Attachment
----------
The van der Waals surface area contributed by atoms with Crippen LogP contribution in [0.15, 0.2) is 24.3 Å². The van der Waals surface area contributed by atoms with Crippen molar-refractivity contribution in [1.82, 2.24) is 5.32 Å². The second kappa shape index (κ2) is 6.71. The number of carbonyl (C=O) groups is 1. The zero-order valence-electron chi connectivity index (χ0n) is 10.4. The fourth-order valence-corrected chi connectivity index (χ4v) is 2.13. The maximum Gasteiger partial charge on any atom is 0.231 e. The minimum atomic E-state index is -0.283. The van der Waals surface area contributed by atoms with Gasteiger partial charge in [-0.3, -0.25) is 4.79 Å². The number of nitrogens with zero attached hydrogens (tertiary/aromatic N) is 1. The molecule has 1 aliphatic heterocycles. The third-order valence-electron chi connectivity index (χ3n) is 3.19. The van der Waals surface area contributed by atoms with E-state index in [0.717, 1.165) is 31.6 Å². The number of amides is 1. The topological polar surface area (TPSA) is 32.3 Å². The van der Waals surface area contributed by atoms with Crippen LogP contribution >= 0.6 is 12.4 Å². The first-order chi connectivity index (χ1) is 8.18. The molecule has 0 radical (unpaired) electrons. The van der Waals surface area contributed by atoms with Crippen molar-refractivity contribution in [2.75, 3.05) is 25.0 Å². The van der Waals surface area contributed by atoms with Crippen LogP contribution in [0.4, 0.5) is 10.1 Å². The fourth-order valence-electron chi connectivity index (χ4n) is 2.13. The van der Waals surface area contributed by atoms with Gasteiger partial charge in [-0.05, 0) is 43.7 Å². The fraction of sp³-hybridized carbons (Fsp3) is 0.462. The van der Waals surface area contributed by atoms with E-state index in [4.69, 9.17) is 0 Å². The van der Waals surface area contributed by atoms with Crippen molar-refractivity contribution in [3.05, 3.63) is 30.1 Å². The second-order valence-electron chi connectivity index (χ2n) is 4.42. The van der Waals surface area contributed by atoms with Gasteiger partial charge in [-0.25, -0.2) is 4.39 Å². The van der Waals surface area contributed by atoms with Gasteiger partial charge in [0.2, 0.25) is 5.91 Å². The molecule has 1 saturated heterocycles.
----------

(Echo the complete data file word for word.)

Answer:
The van der Waals surface area contributed by atoms with Crippen LogP contribution in [0.15, 0.2) is 24.3 Å². The van der Waals surface area contributed by atoms with Crippen molar-refractivity contribution in [1.82, 2.24) is 5.32 Å². The second kappa shape index (κ2) is 6.71. The number of carbonyl (C=O) groups is 1. The zero-order valence-electron chi connectivity index (χ0n) is 10.4. The fourth-order valence-corrected chi connectivity index (χ4v) is 2.13. The maximum Gasteiger partial charge on any atom is 0.231 e. The minimum atomic E-state index is -0.283. The van der Waals surface area contributed by atoms with Gasteiger partial charge in [-0.3, -0.25) is 4.79 Å². The number of nitrogens with zero attached hydrogens (tertiary/aromatic N) is 1. The molecule has 1 aliphatic heterocycles. The third-order valence-electron chi connectivity index (χ3n) is 3.19. The van der Waals surface area contributed by atoms with E-state index in [0.717, 1.165) is 31.6 Å². The number of amides is 1. The topological polar surface area (TPSA) is 32.3 Å². The van der Waals surface area contributed by atoms with Crippen LogP contribution >= 0.6 is 12.4 Å². The first-order chi connectivity index (χ1) is 8.18. The molecule has 0 radical (unpaired) electrons. The van der Waals surface area contributed by atoms with Crippen molar-refractivity contribution in [2.75, 3.05) is 25.0 Å². The van der Waals surface area contributed by atoms with Crippen LogP contribution in [0.4, 0.5) is 10.1 Å². The fourth-order valence-electron chi connectivity index (χ4n) is 2.13. The van der Waals surface area contributed by atoms with Gasteiger partial charge in [-0.05, 0) is 43.7 Å². The fraction of sp³-hybridized carbons (Fsp3) is 0.462. The van der Waals surface area contributed by atoms with E-state index in [4.69, 9.17) is 0 Å². The van der Waals surface area contributed by atoms with Crippen molar-refractivity contribution in [3.05, 3.63) is 30.1 Å². The second-order valence-electron chi connectivity index (χ2n) is 4.42. The van der Waals surface area contributed by atoms with Gasteiger partial charge in [-0.25, -0.2) is 4.39 Å². The van der Waals surface area contributed by atoms with Gasteiger partial charge in [0.2, 0.25) is 5.91 Å². The molecule has 1 saturated heterocycles.